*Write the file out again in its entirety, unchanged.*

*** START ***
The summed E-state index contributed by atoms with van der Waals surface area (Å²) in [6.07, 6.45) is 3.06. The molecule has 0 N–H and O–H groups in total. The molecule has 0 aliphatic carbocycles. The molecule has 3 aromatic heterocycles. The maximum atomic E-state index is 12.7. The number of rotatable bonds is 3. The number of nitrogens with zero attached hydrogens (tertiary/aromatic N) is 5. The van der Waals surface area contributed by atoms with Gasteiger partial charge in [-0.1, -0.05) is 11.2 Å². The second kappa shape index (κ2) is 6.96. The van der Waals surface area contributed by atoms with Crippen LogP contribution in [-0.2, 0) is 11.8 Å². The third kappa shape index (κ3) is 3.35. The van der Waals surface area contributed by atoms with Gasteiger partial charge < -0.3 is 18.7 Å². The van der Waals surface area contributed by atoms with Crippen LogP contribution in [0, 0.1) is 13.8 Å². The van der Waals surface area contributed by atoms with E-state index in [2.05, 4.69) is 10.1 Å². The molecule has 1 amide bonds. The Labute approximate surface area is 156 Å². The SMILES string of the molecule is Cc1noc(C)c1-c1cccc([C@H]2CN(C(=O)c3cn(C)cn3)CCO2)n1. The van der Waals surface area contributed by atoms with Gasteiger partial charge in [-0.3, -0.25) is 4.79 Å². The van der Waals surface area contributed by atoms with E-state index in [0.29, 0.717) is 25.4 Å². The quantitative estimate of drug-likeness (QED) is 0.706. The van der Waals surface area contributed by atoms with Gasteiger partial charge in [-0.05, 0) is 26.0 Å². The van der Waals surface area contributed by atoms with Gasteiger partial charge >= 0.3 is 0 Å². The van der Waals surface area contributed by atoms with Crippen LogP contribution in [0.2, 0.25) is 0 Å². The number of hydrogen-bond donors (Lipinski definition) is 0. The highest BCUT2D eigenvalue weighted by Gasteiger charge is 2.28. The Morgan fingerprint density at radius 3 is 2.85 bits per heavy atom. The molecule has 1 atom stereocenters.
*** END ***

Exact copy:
The summed E-state index contributed by atoms with van der Waals surface area (Å²) in [6.07, 6.45) is 3.06. The molecule has 0 N–H and O–H groups in total. The molecule has 0 aliphatic carbocycles. The molecule has 3 aromatic heterocycles. The maximum atomic E-state index is 12.7. The number of rotatable bonds is 3. The number of nitrogens with zero attached hydrogens (tertiary/aromatic N) is 5. The van der Waals surface area contributed by atoms with Gasteiger partial charge in [-0.1, -0.05) is 11.2 Å². The second kappa shape index (κ2) is 6.96. The van der Waals surface area contributed by atoms with Crippen LogP contribution in [-0.2, 0) is 11.8 Å². The third kappa shape index (κ3) is 3.35. The van der Waals surface area contributed by atoms with Gasteiger partial charge < -0.3 is 18.7 Å². The van der Waals surface area contributed by atoms with Crippen LogP contribution in [0, 0.1) is 13.8 Å². The van der Waals surface area contributed by atoms with E-state index in [2.05, 4.69) is 10.1 Å². The molecule has 1 amide bonds. The Labute approximate surface area is 156 Å². The SMILES string of the molecule is Cc1noc(C)c1-c1cccc([C@H]2CN(C(=O)c3cn(C)cn3)CCO2)n1. The van der Waals surface area contributed by atoms with Gasteiger partial charge in [-0.3, -0.25) is 4.79 Å². The van der Waals surface area contributed by atoms with E-state index in [0.29, 0.717) is 25.4 Å². The quantitative estimate of drug-likeness (QED) is 0.706. The van der Waals surface area contributed by atoms with Gasteiger partial charge in [-0.05, 0) is 26.0 Å². The van der Waals surface area contributed by atoms with Gasteiger partial charge >= 0.3 is 0 Å². The van der Waals surface area contributed by atoms with Crippen LogP contribution in [0.2, 0.25) is 0 Å². The number of hydrogen-bond donors (Lipinski definition) is 0. The highest BCUT2D eigenvalue weighted by Gasteiger charge is 2.28. The Morgan fingerprint density at radius 3 is 2.85 bits per heavy atom. The molecule has 1 atom stereocenters.